And if that's what it is, that's what it is. I mean, if that's how they view it. But you know, a lot of my favorites and the greats didn't last, in my opinion, because they didn't accept the new energy that's going on out here. And I'm not saying you accept it — I've never done with a record with Auto-Tune or — I don't know how to do that. But I'm not saying that you have to do it, and you have to jump out the window and try all these things. But I don't think that they accepted it.
Forefathers, I mean — yeah. All the greats. All my greats.
KELLEY: Like who?
PUSHA T: They didn't. I don't believe that like — I don't believe that KRS and Rakim — I can't say that they accepted the changing of the times. I can't say that they did. How old — I mean, how long was their prime?
PUSHA T: It was super short. Like, how is that?
PUSHA T: How is that? Why is that? That has to be because — that's how I, not quantify it, but that's how I --
KELLEY: Like, judge.
MUHAMMAD: Measure it.
PUSHA T: That's how I measure it. Yeah. How is that? There's absolutely no way — I mean, talking about these are people, I'm reciting this now. I'm reciting — I'm referencing, reciting, going back to all of what they've done. But their span was so short, and I don't get it. And I feel like as time has went on, we've seen people being more accepting of what's going on. And you just see how the life span of their career and just what they mean to the culture.
MUHAMMAD: Well, the culture I think has — the hip-hop culture has spread out through the world. And so, you know, people who are closest to the origin of things try to — they're so close to it that it's hard to look at anything that's different than the origin and the root of it and be easy and go with it. I'll use the example of Christmas and getting a Christmas tree.
KELLEY: Ali hates Christmas.
MUHAMMAD: No, it's just --
KELLEY: Ali won't let me give him Christmas presents.
MUHAMMAD: And I ask people, I'm like, "OK. Do you know why you chop down a tree?" Most people don't know. And it's like, when you go into it, what the origin of what you believe or what you thought is not exactly that. And so the people who are closest to that, they know that. And so like me for example, I know the origin of it, so when people come to me and my family and home space and want to do that I'm not that open to it.
PUSHA T: Right.
MUHAMMAD: But — so the point is, I think, with regards to hip-hop spreading out, it's no longer — I'll use the word "owned," and that's probably not the proper word — but it's no longer owned by — it's out there in the world. And so the person over in Palestine is going to embrace hip-hop in their way, how they received it, but then they are adding their own spirit to it. The person in the Philippines is going to do the same thing. The person in Nigeria is going to do the same thing. So it may be different. Even if it comes from Newport News or if it comes from Miami or in Cleveland, it's a little bit different.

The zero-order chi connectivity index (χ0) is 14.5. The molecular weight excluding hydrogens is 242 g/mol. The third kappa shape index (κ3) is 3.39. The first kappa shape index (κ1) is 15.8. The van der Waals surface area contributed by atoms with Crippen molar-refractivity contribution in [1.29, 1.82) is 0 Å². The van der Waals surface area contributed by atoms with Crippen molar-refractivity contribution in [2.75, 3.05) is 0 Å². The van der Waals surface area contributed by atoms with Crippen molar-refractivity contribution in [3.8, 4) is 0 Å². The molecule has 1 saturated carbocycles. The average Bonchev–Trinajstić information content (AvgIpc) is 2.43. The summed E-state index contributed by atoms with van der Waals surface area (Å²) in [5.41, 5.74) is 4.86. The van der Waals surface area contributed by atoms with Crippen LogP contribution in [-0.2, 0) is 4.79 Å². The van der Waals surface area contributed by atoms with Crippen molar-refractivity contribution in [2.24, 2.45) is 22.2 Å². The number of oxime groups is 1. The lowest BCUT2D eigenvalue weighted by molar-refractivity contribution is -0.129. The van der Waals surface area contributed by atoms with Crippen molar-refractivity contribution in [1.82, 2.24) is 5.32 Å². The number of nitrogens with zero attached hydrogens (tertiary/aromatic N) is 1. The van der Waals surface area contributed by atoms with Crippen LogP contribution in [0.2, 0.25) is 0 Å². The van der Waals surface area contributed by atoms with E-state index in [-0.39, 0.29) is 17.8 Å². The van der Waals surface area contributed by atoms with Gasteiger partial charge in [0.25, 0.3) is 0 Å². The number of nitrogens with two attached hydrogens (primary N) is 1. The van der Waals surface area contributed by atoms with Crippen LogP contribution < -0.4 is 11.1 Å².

And so when you got these different people coming from these different places feeling it, but then adding their interpretation and their feel on it, some of those people who are close to the original they — I don't know if it's the right thing by kind of like having more of a discerning sort of a viewpoint, but it definitely creates obstacles of growth. And that's in any aspect of life. If you allow yourself to be closed, especially to a younger generation, then that's death. That's instant death.
PUSHA T: But that's what it feels like to me. That's what I feel like, and when you — when I ask you like, "Man, how was long was their run?" And you tell me, "Super short?" For who I would — I don't know of a greater time period and guys who were that great. I feel like that's exactly what happened. They were — they closed it — they — instant death, man. Like, yo, they closed it to a younger — and what's so weird, when I think about it — when you think about rap on the East Coast, Northeast Coast, ran from what? '90 — I mean, from '80 — from the start.
MUHAMMAD: '73 was it? Yeah, OK.
PUSHA T: OK. From the start to --
MUHAMMAD: '96. Yeah.
PUSHA T: '96. Right. Perfect. Right? OK. So now what I'm saying is why couldn't my greats be great — listen — even amongst their own coast, peer, region. They couldn't even be great among — and now you look at us, and we gotta be great when the music isn't even — the shift is down there now. Down South. Everything that's --
MUHAMMAD: Can I play angel's advocate for a moment?
PUSHA T: Yeah. Yeah. Let's see this one. Cause that was a great — damn. '73 to '96. Dammit. What do you mean?
MUHAMMAD: OK. I'ma play angel's advocate for a moment to say during, I want to say maybe from the peak of — the beginning of '94, cause I got to go back a couple steps behind '96.
PUSHA T: OK.
MUHAMMAD: It became apparently clear to the puppeteers how profitable hip-hop could be. And so the control of the creators of the content had other hands, powerful hands, to shift the paradigm towards something that was way different than the root of it. So when you got the masters, who, still some of them can't even be touched to this day, you know, looking at it — and that's why I use the word: they discern; they look at it — and they go, "This s*** is funky. This is not — how can we embrace that, because we recognize the other hands that's meddling, that's pushing a different agenda."
And so now you step it down — up to '95, '96, '97. Those puppeteers have put together a perfect plan that now the newer are coming in, and they stacking and they building on and they profiting. Like, everything is beautiful. But it separates you from the root of it so much that now it's taken on a life of its own. It's still tied in to the root and the family tree of hip-hop, but it's almost like a hybrid.